As I entered February, I could feel it in sessions and my gut told me it wasn’t going away. But I had too much riding on it to accept that. I had just trained for 106 weeks. I was going for a sub-33 attempt at Trafford on March 4th and the Manchester Marathon on April 8th. Those events were going to be my swan song. I would walk away into the sunset after that with my goals achieved, my identity preserved and my painful achilles intact.
I worked it out. There was only 4 weeks to Trafford, 7 weeks to Salford and 9 weeks to the marathon. Surely after so long, I could manage 9 more weeks. It seemed miniscule in relation to what I had just done. I could use anti-inflammatories on the bad days and to get me through sessions. It was so close, I could almost touch it.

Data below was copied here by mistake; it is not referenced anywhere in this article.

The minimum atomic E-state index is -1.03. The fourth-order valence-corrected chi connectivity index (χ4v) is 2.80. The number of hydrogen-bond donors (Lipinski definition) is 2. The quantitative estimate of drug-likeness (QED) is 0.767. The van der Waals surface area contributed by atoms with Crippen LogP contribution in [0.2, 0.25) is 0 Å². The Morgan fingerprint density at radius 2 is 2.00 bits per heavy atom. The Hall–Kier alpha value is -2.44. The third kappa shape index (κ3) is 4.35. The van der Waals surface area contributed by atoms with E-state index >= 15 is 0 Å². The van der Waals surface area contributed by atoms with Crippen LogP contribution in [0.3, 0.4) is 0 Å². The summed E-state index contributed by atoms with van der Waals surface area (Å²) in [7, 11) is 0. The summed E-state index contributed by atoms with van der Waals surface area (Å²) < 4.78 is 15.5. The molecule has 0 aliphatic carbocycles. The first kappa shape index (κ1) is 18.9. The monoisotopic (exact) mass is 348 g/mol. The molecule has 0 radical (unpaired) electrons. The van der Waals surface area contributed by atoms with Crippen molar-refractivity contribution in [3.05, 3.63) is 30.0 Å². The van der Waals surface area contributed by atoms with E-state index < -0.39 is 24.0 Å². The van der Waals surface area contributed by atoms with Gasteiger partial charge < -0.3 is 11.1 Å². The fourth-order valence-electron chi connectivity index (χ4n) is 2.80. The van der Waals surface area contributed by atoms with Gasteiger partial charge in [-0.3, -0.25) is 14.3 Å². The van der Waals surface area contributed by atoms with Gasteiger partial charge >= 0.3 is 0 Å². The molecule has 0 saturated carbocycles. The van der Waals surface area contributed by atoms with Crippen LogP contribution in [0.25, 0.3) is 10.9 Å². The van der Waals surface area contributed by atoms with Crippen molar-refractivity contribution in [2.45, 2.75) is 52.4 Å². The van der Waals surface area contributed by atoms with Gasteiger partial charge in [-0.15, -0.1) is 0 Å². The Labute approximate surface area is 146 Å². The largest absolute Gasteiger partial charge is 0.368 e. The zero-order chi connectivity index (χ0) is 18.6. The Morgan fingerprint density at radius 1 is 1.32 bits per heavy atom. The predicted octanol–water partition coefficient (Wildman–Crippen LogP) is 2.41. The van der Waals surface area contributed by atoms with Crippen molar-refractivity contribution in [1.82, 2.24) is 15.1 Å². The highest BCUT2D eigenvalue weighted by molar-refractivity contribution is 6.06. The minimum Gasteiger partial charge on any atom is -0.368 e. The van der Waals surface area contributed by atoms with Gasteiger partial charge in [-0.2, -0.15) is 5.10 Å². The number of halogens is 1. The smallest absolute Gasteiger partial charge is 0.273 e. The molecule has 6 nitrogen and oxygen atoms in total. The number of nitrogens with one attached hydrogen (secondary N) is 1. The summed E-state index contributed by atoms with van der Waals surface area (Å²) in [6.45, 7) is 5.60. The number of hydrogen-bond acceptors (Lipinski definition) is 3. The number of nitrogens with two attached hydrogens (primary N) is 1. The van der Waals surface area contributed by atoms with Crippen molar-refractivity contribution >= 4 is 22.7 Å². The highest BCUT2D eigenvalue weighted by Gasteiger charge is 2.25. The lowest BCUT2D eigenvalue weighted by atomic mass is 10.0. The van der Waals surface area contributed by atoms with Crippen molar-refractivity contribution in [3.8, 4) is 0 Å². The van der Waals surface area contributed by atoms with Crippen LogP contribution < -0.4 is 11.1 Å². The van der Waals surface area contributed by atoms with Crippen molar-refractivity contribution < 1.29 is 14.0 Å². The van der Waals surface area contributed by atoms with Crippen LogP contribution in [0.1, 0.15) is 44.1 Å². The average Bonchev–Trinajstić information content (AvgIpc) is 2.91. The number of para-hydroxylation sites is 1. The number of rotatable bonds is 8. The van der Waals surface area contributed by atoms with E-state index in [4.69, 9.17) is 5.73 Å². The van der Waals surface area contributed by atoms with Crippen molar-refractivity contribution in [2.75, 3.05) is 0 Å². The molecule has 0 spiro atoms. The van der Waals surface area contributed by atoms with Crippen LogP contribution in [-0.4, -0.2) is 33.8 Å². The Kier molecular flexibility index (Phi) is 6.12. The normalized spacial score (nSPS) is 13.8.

The week of Trafford (last week) was when I knew I was injured. In Wednesdays pre-race session, I covered a mile and then stopped. For the first time in 110-weeks I was transported back to the days of limping off a pitch, a track or a road. I had planned for after April to have a high-volume stripping injection to help with the pain in my achilles. When Trafford was cancelled due to snow, I brought it forward to last Friday. ENTER HOPE.
Monday and Tuesday this week, the pain wasn’t subsiding, in fact it might have been worse. I was walking with a limp and beginning to realise I hadn’t responded to the injection. I was short in my communications with friends and colleagues. A conscious effort not to lose it in trivial situations. I wasn’t fully ready to let go though, so I slipped back into hope for a while. I cross-trained for the week thinking I might get one more run out of myself in the Cheshire 10km this Saturday. Surely, I could get one run in to show that the last 6-months of hard training had been worth it. I bargain with myself that I’ll show up and just jog around as a symbolic gesture before declaring officially injured.